Eric's Archaia Comics Review: JIM HENSON'S THE STORYTELLER (Hardcover)

Somewhere, I hope that Jim Henson is smiling down to see this excellent comic that bears his name. With scares, thrills, tricks and magic, The Storyteller captures the wonder that made the show such a treat for audiences young and old.

I will always have a critical affinity for comic anthologies. They force (in a good way) the creators to work within strict confines of size and, in this case, content, which shows their true mettle. With Jim Henson's The Storyteller, powerhouses of the medium from Marjorie Liu to Ron Marz show that the folklore of Europe, Appalachia, and Asia are in capable hands. Each of these stories have been told before, so the trick is in the execution. Some of these tales will be familiar, some new, but every single one is treated with a sense of reverence and magic in this wonderful collection. With a little more than ten writers on the project, it's amazing how each speaks with the same narrative tones while adding a bit of unique styling, which gives a feel as if it is whole and the book in its entirety is a definite buy for any lover of a well spun yarn. Comic fan parents will particularly get some grade A use out of The Storyteller alongside Art Spiegelman's Little Lit series (Shameless plug).

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In most cases in collections such as this, it is easy to pick out one or two stories that seem to place themselves above the rest, but that is where the synergy comes into play. While that could be to the book's detriment, every story is heightened by it neighbor. It's the narrative sense of community which heightens the other to a great degree. “The Witch Baby,” which was adapted from an unproduced teleplay from the original television series, and “Old Fire Dragaman,” however, have some nightmare potential for younger reader/listeners, so one might proceed with caution for fear of a restless night. All ends happily, though, with some type of universal lesson learned in the end. Each tale has a hint of the ancient and the lure of wonderful discovery, even as it approaches the familiar such as Majorie Liu's romantic retelling of “Puss in Boots.” It accomplishes the explicit goal of Jim Henson's original vision of recreating the feeling of stories being told be a fire with all the embellishments that entails. It shows that comics are not unlike the embers of the flame which dance to form the semblance of what is being told combined with just the right shadow, warmth, and imagination.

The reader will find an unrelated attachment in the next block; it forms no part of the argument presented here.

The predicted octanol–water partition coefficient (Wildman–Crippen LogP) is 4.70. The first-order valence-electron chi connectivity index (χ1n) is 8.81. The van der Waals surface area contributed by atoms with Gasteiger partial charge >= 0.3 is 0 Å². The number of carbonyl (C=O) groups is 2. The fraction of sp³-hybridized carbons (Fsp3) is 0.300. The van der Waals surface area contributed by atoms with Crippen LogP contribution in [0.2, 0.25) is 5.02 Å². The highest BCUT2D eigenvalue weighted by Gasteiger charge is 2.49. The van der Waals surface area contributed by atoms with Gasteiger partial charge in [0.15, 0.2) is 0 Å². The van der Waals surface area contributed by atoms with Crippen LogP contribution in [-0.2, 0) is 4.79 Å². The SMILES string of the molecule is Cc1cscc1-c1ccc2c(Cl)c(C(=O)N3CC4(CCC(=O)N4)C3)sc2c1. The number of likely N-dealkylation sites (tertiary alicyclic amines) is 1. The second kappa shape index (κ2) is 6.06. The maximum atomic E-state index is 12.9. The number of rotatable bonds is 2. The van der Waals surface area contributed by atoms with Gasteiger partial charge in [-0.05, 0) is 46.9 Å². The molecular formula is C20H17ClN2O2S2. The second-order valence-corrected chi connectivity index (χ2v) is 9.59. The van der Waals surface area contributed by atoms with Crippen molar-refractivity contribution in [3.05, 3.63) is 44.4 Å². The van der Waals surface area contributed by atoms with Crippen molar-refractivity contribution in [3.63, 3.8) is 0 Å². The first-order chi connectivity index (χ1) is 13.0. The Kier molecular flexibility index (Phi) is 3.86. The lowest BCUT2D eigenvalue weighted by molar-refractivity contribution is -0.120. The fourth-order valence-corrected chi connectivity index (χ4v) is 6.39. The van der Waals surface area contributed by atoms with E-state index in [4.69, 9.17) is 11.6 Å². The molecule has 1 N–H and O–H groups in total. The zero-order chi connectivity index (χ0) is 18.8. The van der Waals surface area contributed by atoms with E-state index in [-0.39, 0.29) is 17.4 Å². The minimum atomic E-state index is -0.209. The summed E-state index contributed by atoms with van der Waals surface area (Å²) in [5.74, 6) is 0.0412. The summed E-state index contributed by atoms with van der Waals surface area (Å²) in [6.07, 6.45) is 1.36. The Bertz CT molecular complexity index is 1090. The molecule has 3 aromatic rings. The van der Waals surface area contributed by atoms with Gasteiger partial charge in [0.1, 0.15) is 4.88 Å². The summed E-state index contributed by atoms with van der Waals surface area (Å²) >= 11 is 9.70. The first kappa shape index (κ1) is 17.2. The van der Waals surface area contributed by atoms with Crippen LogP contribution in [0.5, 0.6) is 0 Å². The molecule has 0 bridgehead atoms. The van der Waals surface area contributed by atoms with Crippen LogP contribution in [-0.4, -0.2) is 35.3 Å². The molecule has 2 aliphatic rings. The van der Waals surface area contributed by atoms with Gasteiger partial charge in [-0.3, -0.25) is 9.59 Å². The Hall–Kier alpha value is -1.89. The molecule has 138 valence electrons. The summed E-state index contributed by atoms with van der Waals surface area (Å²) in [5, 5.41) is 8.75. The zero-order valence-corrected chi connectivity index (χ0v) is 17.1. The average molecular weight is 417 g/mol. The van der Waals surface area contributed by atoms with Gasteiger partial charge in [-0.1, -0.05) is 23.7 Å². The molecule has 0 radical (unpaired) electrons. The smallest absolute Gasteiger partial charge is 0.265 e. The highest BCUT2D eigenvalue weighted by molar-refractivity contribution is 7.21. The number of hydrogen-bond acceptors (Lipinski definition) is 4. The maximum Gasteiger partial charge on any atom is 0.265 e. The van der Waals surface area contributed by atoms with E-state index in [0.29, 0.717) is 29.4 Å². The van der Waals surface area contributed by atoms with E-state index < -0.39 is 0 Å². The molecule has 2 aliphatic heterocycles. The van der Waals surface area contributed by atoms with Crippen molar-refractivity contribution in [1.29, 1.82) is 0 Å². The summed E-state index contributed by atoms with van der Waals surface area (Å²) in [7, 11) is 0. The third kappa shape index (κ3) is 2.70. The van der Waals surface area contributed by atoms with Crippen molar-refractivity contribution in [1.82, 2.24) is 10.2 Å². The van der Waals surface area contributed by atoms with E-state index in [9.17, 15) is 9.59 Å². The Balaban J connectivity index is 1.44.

Jim Henson's The Storyteller is chock full of amazing art, but favorites can be chosen (depending on one's tastes) from the eclectic styles on display here. For me, Jennifer L. Meyer's art for “Puss in Boots” was the most strikingly beautiful with its strong use of fuzzy charcoal grays that look like they could float off the page at any moment. Dreams are the story's central theme, which is completely conveyed in the visuals. Tom Fowler's work on “Old Fire Dragaman” uses smoke in a much more heavy form to create imagery of great foreboding as the ever-scheming jack face off against a seemingly insurmountable foe. If that furrows one's brow, Katie Cook's exceptionally cute style is an adorable palette cleanser. While some will prefer some styles to others, there's hardly a dud to be found throughout the entire book with each piece of imagery befitting its tale to a tee.

The greatest compliment that can be paid to this book is that it lives up to the legacy of the man whose name is in the title. In a world in which reboots, remakes, and retellings are the norm, its great to be reminded of a guy who decided to do a serious fantasy feature film using puppets (Dark Crystal) or who changed the landscape of educational television by creating a program that didn't talk down to children (Sesame Street). The Storyteller feels like a Jim Henson product and, for that, it is wonderful.

Story: Anthony Minghella, Susan Kodieck, Anne Mountfield, Nate Cosby, Ron Marz, Katie Cook, Paul Tobin, Majorie Liu, Jeff Parker, Chris Eliopoulos, Colleen Coover, & Roger Landridge
Art: Jordie Bellaine, Mike Maihack, Tom Fowler, Jennifer L. Meyer, Evan Shaner, Katie Cook, Colleen Coover, Craig Rousseau, Ronan Cliquet, & Adam Street
Cover: Patrick Scherberger & Mike Maihack
113 Pages/FC (Hardcover)
On Sale December 14, 2011!

5 Stars